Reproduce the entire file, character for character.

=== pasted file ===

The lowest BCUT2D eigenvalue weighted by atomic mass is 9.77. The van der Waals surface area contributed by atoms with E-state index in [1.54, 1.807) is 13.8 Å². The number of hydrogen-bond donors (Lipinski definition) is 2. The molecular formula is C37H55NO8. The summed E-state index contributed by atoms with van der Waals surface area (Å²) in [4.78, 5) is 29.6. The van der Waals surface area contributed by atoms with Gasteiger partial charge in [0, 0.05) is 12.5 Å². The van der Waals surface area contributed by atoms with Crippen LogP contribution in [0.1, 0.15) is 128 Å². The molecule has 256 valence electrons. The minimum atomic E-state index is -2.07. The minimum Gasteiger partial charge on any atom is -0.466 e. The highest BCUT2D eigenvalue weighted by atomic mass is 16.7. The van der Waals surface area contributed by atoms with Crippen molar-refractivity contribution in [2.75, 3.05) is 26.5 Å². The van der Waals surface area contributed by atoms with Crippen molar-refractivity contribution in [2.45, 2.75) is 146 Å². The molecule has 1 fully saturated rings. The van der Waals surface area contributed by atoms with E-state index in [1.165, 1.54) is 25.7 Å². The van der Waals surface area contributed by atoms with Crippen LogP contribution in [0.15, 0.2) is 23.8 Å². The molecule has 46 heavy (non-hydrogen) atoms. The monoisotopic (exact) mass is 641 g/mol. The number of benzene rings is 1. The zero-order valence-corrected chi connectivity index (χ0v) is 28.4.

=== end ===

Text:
The lowest BCUT2D eigenvalue weighted by atomic mass is 9.77. The van der Waals surface area contributed by atoms with E-state index in [1.54, 1.807) is 13.8 Å². The number of hydrogen-bond donors (Lipinski definition) is 2. The molecular formula is C37H55NO8. The summed E-state index contributed by atoms with van der Waals surface area (Å²) in [4.78, 5) is 29.6. The van der Waals surface area contributed by atoms with Gasteiger partial charge in [0, 0.05) is 12.5 Å². The van der Waals surface area contributed by atoms with Crippen LogP contribution in [0.1, 0.15) is 128 Å². The molecule has 256 valence electrons. The minimum atomic E-state index is -2.07. The minimum Gasteiger partial charge on any atom is -0.466 e. The highest BCUT2D eigenvalue weighted by atomic mass is 16.7. The van der Waals surface area contributed by atoms with Crippen molar-refractivity contribution in [2.75, 3.05) is 26.5 Å². The van der Waals surface area contributed by atoms with Crippen molar-refractivity contribution in [2.45, 2.75) is 146 Å². The molecule has 1 fully saturated rings. The van der Waals surface area contributed by atoms with E-state index in [1.165, 1.54) is 25.7 Å². The van der Waals surface area contributed by atoms with Crippen LogP contribution in [0.15, 0.2) is 23.8 Å². The molecule has 46 heavy (non-hydrogen) atoms. The monoisotopic (exact) mass is 641 g/mol. The number of benzene rings is 1. The zero-order valence-corrected chi connectivity index (χ0v) is 28.4.